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All For Love

allegorical debate between two animals standing respectively for Catholicism and
The Revolution of 1688 put an end to Dryden's prosperity; and after a short
return to dramatic composition, he turned to translation as a means of supporting
himself. He had already done something in this line; and after a series of
translations from Juvenal, Persius, and Ovid, he undertook, at the age of sixty-
three, the enormous task of turning the entire works of Virgil into English verse.
How he succeeded in this, readers of the "Aeneid" in a companion volume of
these classics can judge for themselves. Dryden's production closes with the
collection of narrative poems called "Fables," published in 1700, in which year he
died and was buried in the Poet's Corner in Westminster Abbey.
Dryden lived in an age of reaction against excessive religious idealism, and both
his character and his works are marked by the somewhat unheroic traits of such
a period. But he was, on the whole, an honest man, open minded, genial,
candid, and modest; the wielder of a style, both in verse and prose, unmatched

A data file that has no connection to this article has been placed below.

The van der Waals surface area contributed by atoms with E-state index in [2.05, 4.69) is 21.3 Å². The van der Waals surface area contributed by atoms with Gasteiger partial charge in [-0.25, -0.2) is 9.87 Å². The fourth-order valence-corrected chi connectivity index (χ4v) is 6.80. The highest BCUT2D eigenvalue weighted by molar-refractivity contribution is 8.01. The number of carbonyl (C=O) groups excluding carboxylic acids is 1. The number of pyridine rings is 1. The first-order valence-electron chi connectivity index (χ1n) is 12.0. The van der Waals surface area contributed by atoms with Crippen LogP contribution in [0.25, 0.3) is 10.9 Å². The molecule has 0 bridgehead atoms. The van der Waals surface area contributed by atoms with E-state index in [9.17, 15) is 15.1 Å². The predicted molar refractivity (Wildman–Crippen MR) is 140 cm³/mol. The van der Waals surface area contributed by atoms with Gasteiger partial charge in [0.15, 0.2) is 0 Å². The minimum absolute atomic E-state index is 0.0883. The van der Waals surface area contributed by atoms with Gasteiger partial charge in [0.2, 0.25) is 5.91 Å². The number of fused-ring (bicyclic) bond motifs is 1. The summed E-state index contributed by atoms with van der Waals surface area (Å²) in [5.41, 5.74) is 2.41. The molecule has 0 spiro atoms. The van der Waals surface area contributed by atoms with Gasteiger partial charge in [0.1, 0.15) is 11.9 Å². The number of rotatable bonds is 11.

for clearness, vigor, and sanity.
Three types of comedy appeared in England in the time of Dryden-- the comedy
of humors, the comedy of intrigue, and the comedy of manners--and in all he did
work that classed him with the ablest of his contemporaries. He developed the
somewhat bombastic type of drama known as the heroic play, and brought it to
its height in his "Conquest of Granada"; then, becoming dissatisfied with this
form, he cultivated the French classic tragedy on the model of Racine. This he
modified by combining with the regularity of the French treatment of dramatic
action a richness of characterization in which he showed himself a disciple of
Shakespeare, and of this mixed type his best example is "All for Love." Here he
has the daring to challenge comparison with his master, and the greatest
testimony to his achievement is the fact that, as Professor Noyes has said, "fresh
from Shakespeare's 'Antony and Cleopatra,' we can still read with intense
pleasure Dryden's version of the story."
To the Right Honourable, Thomas, Earl of Danby, Viscount Latimer, and Baron
Osborne of Kiveton, in Yorkshire; Lord High Treasurer of England, one of His
Majesty's Most Honourable Privy Council, and Knight of the Most Noble Order of
the Garter.
My Lord,
The gratitude of poets is so troublesome a virtue to great men, that you are often
in danger of your own benefits: for you are threatened with some epistle, and not
suffered to do good in quiet, or to compound for their silence whom you have
obliged. Yet, I confess, I neither am or ought to be surprised at this indulgence;